Economic commentators have been warning businesses for some time to batten down the hatches, cut costs, and be prudent in order to ride out the credit crunch storm. The heartening thing seems to be that many UK companies appear to be heeding the call , and hopefully, this will keep liquidations statistics below those seen in the last recession in the early nineties.According to the Office for National Statistics today, redundancies rose to 138000 in the 3 months to July, up 28000 from the previous quarter. Whilst this was not good news for the people concerned, it may indicate that companies are taking steps earlier to “downsize” where necessary to avert bigger financial problems later.
Also, a leading debt collection agency has just told me that they have witnessed an intake of bigger commercial debts lately, and they’re being passed over to third party collection at a much earlier stage (i.e. when they are only a few weeks rather than a few months overdue.) This change in buyer habit suggests companies are thinking more about cash flow protection and less about the commission they have to pay to the collection agency.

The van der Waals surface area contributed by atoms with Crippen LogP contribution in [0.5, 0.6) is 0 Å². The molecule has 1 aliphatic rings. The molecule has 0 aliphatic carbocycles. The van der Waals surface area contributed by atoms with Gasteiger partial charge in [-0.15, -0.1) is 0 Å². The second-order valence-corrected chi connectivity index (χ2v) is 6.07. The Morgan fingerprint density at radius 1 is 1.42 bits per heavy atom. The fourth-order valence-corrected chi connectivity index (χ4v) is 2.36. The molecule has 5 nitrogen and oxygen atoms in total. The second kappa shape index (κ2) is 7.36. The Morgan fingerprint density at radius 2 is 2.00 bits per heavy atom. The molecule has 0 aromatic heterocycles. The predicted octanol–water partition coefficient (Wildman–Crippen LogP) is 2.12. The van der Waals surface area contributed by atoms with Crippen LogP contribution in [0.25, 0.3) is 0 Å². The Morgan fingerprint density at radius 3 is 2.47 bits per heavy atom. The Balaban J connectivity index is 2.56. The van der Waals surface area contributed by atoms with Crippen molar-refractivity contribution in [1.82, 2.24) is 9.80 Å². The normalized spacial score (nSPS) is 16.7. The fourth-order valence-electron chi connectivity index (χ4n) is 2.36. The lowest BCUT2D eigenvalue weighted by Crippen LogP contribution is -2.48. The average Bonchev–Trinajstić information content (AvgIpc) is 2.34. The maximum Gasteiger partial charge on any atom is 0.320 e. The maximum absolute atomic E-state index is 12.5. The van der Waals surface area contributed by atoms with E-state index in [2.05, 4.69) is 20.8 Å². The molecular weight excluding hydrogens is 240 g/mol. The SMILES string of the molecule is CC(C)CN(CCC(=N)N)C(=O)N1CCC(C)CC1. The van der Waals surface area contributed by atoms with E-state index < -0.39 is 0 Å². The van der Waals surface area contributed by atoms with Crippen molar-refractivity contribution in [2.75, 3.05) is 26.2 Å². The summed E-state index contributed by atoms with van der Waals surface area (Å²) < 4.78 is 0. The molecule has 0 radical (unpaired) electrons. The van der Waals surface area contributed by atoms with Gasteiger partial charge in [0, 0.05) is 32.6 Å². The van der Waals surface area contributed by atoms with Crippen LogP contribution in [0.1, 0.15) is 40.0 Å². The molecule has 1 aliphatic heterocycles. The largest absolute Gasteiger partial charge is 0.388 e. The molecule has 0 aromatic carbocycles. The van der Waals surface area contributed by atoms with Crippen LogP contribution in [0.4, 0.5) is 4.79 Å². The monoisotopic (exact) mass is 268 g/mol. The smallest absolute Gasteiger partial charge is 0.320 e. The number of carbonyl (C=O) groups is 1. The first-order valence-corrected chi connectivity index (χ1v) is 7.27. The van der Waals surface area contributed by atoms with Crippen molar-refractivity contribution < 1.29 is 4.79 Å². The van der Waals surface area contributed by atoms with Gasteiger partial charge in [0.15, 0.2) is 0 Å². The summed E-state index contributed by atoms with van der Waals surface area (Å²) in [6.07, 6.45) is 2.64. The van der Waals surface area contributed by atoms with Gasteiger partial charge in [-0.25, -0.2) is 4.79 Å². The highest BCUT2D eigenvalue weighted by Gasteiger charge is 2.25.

Let’s keep our fingers crossed that this indicates that Corporate UK is showing a bit of savvy in these most turbulent of times.
The second largest improvement in ‘significant’ levels of financial distress since the EU Referendum was in professional services, found research from Begbies Traynor
Steve Absolom and Will Wright from KPMG Restructuring have been appointed joint administrators to City Motor Holdings and associated companies
Partners from Johnston Carmichael have been appointed as joint administrators to Axon Well Interventions Products UK
Begbies Traynor have been appointed administrators of William Anelay Ltd, York, one of Britain’s longest-established construction and heritage restoration companies